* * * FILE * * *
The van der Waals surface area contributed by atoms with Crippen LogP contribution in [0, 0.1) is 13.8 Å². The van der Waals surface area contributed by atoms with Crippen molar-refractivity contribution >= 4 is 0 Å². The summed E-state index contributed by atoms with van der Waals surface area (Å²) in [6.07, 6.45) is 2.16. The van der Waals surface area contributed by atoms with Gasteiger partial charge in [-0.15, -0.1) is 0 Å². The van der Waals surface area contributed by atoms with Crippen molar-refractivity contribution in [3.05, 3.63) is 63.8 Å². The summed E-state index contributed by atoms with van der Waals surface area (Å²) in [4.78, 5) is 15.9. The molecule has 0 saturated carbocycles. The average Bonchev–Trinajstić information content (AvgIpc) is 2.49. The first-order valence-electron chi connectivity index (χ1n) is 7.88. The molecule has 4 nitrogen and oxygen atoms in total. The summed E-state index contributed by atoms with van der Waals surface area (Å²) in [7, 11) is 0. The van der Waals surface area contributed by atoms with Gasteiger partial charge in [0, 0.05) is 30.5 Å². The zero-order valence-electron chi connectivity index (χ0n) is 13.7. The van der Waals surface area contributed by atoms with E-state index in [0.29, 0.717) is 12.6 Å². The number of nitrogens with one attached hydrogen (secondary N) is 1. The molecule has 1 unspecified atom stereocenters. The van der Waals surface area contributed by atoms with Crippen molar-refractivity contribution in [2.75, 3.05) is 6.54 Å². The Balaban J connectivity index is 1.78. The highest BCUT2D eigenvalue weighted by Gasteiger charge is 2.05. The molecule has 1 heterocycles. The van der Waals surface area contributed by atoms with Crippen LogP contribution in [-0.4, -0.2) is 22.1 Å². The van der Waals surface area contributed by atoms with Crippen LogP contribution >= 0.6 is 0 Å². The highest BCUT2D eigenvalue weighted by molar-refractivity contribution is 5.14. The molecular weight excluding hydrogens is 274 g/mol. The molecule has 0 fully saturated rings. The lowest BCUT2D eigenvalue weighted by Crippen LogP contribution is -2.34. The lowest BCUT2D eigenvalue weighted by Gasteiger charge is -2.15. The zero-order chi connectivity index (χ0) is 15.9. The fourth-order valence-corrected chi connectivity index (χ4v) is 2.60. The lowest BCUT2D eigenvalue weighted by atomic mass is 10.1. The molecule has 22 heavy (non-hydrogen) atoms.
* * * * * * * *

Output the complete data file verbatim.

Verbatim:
The van der Waals surface area contributed by atoms with Crippen LogP contribution in [0, 0.1) is 13.8 Å². The van der Waals surface area contributed by atoms with Crippen molar-refractivity contribution >= 4 is 0 Å². The summed E-state index contributed by atoms with van der Waals surface area (Å²) in [6.07, 6.45) is 2.16. The van der Waals surface area contributed by atoms with Gasteiger partial charge in [-0.15, -0.1) is 0 Å². The van der Waals surface area contributed by atoms with Crippen molar-refractivity contribution in [3.05, 3.63) is 63.8 Å². The summed E-state index contributed by atoms with van der Waals surface area (Å²) in [4.78, 5) is 15.9. The molecule has 0 saturated carbocycles. The average Bonchev–Trinajstić information content (AvgIpc) is 2.49. The first-order valence-electron chi connectivity index (χ1n) is 7.88. The molecule has 4 nitrogen and oxygen atoms in total. The summed E-state index contributed by atoms with van der Waals surface area (Å²) in [7, 11) is 0. The van der Waals surface area contributed by atoms with Gasteiger partial charge in [0, 0.05) is 30.5 Å². The zero-order valence-electron chi connectivity index (χ0n) is 13.7. The van der Waals surface area contributed by atoms with E-state index in [0.29, 0.717) is 12.6 Å². The number of nitrogens with one attached hydrogen (secondary N) is 1. The molecule has 1 unspecified atom stereocenters. The van der Waals surface area contributed by atoms with Crippen molar-refractivity contribution in [2.75, 3.05) is 6.54 Å². The Balaban J connectivity index is 1.78. The highest BCUT2D eigenvalue weighted by Gasteiger charge is 2.05. The molecule has 1 heterocycles. The van der Waals surface area contributed by atoms with Crippen LogP contribution in [-0.4, -0.2) is 22.1 Å². The van der Waals surface area contributed by atoms with Crippen LogP contribution >= 0.6 is 0 Å². The highest BCUT2D eigenvalue weighted by molar-refractivity contribution is 5.14. The molecular weight excluding hydrogens is 274 g/mol. The molecule has 0 fully saturated rings. The lowest BCUT2D eigenvalue weighted by Crippen LogP contribution is -2.34. The lowest BCUT2D eigenvalue weighted by Gasteiger charge is -2.15. The zero-order chi connectivity index (χ0) is 15.9. The fourth-order valence-corrected chi connectivity index (χ4v) is 2.60. The lowest BCUT2D eigenvalue weighted by atomic mass is 10.1. The molecule has 22 heavy (non-hydrogen) atoms.